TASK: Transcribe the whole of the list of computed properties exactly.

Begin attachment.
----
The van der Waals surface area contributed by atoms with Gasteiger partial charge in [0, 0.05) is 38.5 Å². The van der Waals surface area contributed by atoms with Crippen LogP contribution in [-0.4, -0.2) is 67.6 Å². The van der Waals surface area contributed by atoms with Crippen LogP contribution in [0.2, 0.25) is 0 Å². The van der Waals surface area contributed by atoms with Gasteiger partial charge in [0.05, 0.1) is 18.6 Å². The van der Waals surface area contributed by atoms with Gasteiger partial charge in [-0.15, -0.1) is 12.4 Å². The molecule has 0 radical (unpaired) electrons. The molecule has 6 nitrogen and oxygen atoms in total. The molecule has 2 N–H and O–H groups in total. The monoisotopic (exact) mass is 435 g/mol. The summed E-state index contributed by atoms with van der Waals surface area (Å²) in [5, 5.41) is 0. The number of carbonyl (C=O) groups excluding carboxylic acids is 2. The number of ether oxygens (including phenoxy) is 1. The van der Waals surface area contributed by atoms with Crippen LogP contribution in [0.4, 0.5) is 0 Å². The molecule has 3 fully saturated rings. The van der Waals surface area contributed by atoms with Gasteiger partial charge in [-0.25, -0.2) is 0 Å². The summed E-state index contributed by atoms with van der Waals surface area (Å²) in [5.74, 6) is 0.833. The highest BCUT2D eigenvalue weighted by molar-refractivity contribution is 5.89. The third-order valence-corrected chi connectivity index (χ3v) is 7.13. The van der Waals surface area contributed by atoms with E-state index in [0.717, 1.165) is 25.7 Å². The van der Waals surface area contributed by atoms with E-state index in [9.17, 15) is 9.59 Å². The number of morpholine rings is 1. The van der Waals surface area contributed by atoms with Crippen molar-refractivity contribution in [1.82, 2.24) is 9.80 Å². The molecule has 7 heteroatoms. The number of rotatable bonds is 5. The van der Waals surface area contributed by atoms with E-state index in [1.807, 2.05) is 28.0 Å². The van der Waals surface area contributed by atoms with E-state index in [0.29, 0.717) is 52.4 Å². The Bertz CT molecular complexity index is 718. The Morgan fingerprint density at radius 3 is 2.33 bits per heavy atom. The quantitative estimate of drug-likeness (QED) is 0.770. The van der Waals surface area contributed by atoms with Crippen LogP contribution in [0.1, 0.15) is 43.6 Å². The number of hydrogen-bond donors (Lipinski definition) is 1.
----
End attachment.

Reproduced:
The van der Waals surface area contributed by atoms with Gasteiger partial charge in [0, 0.05) is 38.5 Å². The van der Waals surface area contributed by atoms with Crippen LogP contribution in [-0.4, -0.2) is 67.6 Å². The van der Waals surface area contributed by atoms with Crippen LogP contribution in [0.2, 0.25) is 0 Å². The van der Waals surface area contributed by atoms with Gasteiger partial charge in [0.05, 0.1) is 18.6 Å². The van der Waals surface area contributed by atoms with Gasteiger partial charge in [-0.15, -0.1) is 12.4 Å². The molecule has 0 radical (unpaired) electrons. The molecule has 6 nitrogen and oxygen atoms in total. The molecule has 2 N–H and O–H groups in total. The monoisotopic (exact) mass is 435 g/mol. The summed E-state index contributed by atoms with van der Waals surface area (Å²) in [5, 5.41) is 0. The number of carbonyl (C=O) groups excluding carboxylic acids is 2. The number of ether oxygens (including phenoxy) is 1. The van der Waals surface area contributed by atoms with Crippen LogP contribution in [0.4, 0.5) is 0 Å². The molecule has 3 fully saturated rings. The van der Waals surface area contributed by atoms with Gasteiger partial charge in [-0.25, -0.2) is 0 Å². The summed E-state index contributed by atoms with van der Waals surface area (Å²) in [5.74, 6) is 0.833. The highest BCUT2D eigenvalue weighted by molar-refractivity contribution is 5.89. The third-order valence-corrected chi connectivity index (χ3v) is 7.13. The van der Waals surface area contributed by atoms with E-state index in [0.717, 1.165) is 25.7 Å². The van der Waals surface area contributed by atoms with E-state index in [9.17, 15) is 9.59 Å². The number of morpholine rings is 1. The van der Waals surface area contributed by atoms with Crippen molar-refractivity contribution in [1.82, 2.24) is 9.80 Å². The molecule has 7 heteroatoms. The number of rotatable bonds is 5. The van der Waals surface area contributed by atoms with E-state index in [1.807, 2.05) is 28.0 Å². The van der Waals surface area contributed by atoms with E-state index in [0.29, 0.717) is 52.4 Å². The Bertz CT molecular complexity index is 718. The Morgan fingerprint density at radius 3 is 2.33 bits per heavy atom. The quantitative estimate of drug-likeness (QED) is 0.770. The van der Waals surface area contributed by atoms with Crippen LogP contribution in [0.1, 0.15) is 43.6 Å². The number of hydrogen-bond donors (Lipinski definition) is 1.